INside Story

Indianapolis once hosted a Confederate prisoner camp

We’re taking a look back at Indiana history. All this week, News 8’s Adam Pinsker is taking a look at Indiana’s role in the Civil War. This is the fourth of five entries in our latest INside Story series.

Part 1 | Part 2 | Part 3 | Part 4 | Part 5

Camp Morton first served as a recruiting ground for Union troops.

Amy Vedra, director of reference services at the Indiana Historical Society, said, “The troops would go there, they would muster in and they would be sent to where they would be fighting.”

In 1862, following a major Union victory at Fort Donelson in northern Tennessee, the grounds were converted into a prisoner of war camp for Confederate prisoners.

“During that February after Fort Donelson, 4,000 Confederate soldiers came to Indianapolis to be housed at Camp Morton,” Vedra said.

The camp was named after Oliver Morton, Indiana’s governor during the Civil War.

Camp Morton was on 36 acres that bordered present-day Central Avenue and 19th, 22nd and Talbot streets. The site had been previously used for the state fair, and was again used for the fair after the war. Today, it ‘s a residential neighborhood known as Morton Place.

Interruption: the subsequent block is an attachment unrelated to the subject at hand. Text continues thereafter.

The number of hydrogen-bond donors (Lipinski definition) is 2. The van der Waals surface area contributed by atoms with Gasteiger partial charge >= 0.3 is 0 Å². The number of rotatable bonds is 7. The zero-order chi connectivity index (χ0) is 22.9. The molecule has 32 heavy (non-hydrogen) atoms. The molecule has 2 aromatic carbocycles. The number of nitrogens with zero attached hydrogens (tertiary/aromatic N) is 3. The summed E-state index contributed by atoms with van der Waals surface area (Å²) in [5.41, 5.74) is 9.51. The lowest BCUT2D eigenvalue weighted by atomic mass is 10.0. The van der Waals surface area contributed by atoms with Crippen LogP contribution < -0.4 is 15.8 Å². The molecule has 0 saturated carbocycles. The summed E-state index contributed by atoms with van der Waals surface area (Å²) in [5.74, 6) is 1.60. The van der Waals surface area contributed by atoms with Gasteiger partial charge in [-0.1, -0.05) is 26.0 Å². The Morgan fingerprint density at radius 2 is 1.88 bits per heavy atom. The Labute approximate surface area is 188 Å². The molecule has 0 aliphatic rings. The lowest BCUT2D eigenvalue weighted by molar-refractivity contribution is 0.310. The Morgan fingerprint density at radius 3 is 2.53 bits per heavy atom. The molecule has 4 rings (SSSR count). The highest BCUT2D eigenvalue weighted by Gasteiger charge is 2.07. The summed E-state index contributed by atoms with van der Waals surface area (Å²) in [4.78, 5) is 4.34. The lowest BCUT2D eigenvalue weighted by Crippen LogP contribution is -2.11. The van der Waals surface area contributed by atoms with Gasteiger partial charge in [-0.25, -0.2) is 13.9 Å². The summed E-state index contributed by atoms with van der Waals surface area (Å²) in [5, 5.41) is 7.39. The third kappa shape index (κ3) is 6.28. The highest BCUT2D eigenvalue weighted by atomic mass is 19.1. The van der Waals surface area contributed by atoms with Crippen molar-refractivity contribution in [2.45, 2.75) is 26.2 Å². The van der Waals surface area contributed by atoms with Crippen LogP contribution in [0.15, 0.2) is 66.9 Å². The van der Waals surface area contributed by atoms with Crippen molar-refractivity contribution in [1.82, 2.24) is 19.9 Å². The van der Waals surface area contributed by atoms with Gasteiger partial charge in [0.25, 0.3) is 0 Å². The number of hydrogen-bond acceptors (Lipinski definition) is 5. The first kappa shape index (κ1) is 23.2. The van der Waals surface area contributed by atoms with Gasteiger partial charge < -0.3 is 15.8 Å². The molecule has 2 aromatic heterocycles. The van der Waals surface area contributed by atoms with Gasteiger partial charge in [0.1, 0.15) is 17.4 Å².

In a year’s time, 9,000 prisoners passed through the camp. Roughly 1,700 of them died there from disease.

“Many prisoner of war camps dealt with issues of clean water to support those that were there, because their latrine facilities were not always as clear cut from the water facilities,” Vedra said.

Those who survived were released and went back to their homes in the south.

“Some of them even stayed and took the oath of allegiance to the United States as those who have declared their allegiance,” Vedra said.

The Confederate soldiers who died at Camp Morton are buried in a special section at Crown Hill Cemetery on the city’s north side.